Oliver Perez and Release Points
NOTE: This is a guest post by Matt Himelfarb.
Jerry Manuel deserves credit for usually putting a humorous spin on another of Oliver Perez’s dreadful outings. I always picture him lying back in the manager’s office at Citi Field, his hands clasped behind his head, telling reporters “Ollie’s in a funk right now” and sounding a bullish note about Perez’s eccentrics with an autographed Jonathan Malo photo in a gold-plated frame in the background.
Manuel didn’t have to defend Ollie on Friday night, despite a crushing 6-2 loss to the Padres. Since returning from the DL on July 8th, Perez has been hampered by control problems; entering his last start, he compiled 26 walks in 27 innings of work, giving him a 20% walk rate. To put that in perspective, among qualified pitchers, Pirates southpaw Tom Gorzelanny has the highest walk rate in baseball at 14.29%
As the convenient SNY narrative goes, Dan Warthen advised Perez to take an extended pause when he lifts his leg. As a result, Perez’s mechanics were smooth on Friday night, enabling him to allow just two walks over 6.1 innings of one-run ball.
I’m no pitching guru, so I really wasn’t all that skeptical about this. Using pitch f/x info, I looked for any concrete adjustments Perez made. The first thing I looked at was the consistency of Perez’s release point. The general consensus is that a consistent arm slot contributed mightily toward Perez’s solid outing. After all, control is all about finding a solid, comfortable release point.
To do this, I took his vertical and horizontal release points, and found the standard deviation between each. I did this for his Friday night start, as well as all his other walk-laden outings since he came back. (For those not familiar with this, Josh Kalk wrote a nice primer over at The Hardball Times last September concerning repeatable release points and pitcher effectiveness.)
To begin with, having almost two inches of variation is undoubtedly below average. Despite all the talk of keeping his front shoulder closed, his horizontal release point is still a major problem. That being said, if you look at his vertical release point, his last start certainly wasn’t his worst outing in terms of consistency. Regardless, as you can see, it does not appear it should make much of a difference anyway. His release point was actually more consistent against Colorado, during which he walked four batters in five innings, and against the Dodgers, where he allowed seven walks in five innings.
Next, I went to see if his actual release point changed throughout all his outings:
Again, Perez didn’t seem to make any adjustments with his horizontal release point. It does look, however, that he lowered his vertical release point 2-3 inches. I found this kind of surprising, since we usually associate Ollie’s wildness when he classically drops his arm angle down.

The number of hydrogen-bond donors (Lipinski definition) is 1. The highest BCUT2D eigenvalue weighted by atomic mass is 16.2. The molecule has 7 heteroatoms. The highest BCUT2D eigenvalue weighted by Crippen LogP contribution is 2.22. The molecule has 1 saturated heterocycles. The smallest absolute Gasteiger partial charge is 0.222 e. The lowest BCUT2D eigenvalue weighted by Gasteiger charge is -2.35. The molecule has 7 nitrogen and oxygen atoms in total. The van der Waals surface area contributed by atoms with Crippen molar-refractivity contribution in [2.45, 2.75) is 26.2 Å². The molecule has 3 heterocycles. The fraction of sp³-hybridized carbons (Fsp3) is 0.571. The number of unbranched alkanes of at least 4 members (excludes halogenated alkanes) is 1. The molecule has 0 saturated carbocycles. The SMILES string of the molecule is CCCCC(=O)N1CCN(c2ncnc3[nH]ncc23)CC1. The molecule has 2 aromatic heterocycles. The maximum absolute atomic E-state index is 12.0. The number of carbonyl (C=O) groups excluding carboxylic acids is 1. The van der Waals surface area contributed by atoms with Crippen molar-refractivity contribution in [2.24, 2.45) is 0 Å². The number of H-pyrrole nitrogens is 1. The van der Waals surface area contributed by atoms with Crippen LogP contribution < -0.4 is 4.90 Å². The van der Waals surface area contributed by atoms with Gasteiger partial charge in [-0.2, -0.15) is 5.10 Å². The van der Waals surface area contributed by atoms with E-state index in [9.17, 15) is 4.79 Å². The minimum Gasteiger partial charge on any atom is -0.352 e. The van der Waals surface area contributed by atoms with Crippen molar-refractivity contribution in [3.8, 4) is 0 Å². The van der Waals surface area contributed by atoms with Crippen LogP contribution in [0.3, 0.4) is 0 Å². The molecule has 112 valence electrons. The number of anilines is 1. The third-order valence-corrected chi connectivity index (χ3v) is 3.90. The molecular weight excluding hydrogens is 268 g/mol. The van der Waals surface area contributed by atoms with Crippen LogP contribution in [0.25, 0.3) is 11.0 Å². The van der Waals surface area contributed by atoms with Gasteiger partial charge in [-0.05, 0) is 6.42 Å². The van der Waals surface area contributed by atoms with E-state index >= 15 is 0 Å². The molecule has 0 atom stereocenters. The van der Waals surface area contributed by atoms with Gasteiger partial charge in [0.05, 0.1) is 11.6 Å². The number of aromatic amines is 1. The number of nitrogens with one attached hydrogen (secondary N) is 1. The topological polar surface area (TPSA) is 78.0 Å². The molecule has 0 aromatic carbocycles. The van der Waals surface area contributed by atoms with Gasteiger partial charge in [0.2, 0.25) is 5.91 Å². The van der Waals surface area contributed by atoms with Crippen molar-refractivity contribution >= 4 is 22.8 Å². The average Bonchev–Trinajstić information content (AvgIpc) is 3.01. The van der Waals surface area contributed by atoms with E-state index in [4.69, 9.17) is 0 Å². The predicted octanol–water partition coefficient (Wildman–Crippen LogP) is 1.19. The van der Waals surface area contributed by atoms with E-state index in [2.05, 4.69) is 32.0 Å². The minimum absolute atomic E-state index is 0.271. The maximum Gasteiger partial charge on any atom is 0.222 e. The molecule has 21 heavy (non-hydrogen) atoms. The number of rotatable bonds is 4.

[NOTE by Joe: This could be a flaw in the two-dimensional nature of the pitch f/x technology. When a pitcher throws more overhand, he must push his hand further forward and DOWN in order to direct the ball to the strike zone. That said, it makes sense that the release point was lower. (This path tends to create more leverage, momentum, and velocity, BTW.) The pitch f/x charts don’t account for depth, only vertical and horizontal axis points.]
To be honest, I don’t if or how this would affect his command. I’m just logging the results. Going back to the pause, I do know that properly planting your plant foot toward the plate plays a major part in throwing strikes- although I guess in turn it would reflect his release point. [Note by Joe: Matt is correct on both points — see Isaac Newton for more info.]
If not, though, there are reasons to think Perez’s successful outing was a mirage, and doesn’t say much about him going forward. For one, the Padres can be your prototypical collection of overly aggressive youngsters. They are ranked 14th in the National League in OBP. (.313), just two points ahead of Cincinnati and San Francisco, who are tied for last, and are ninth in walks (one ahead of the Mets in fact). To their credit, they take a decent amount of pitches per plate appearance (3.85 P/PA- league average is 3.82)
Friday night, they seemed very patient (4.04 P/PA). Perez’s average P/PA since returning, however, is 4.08.
Of course, maybe Perez was simply due for an outing like this; a 20% walk rate is probably unsustainable over the long run, even for Ollie. If he can string a few good outings together, we should be able to make some better observations.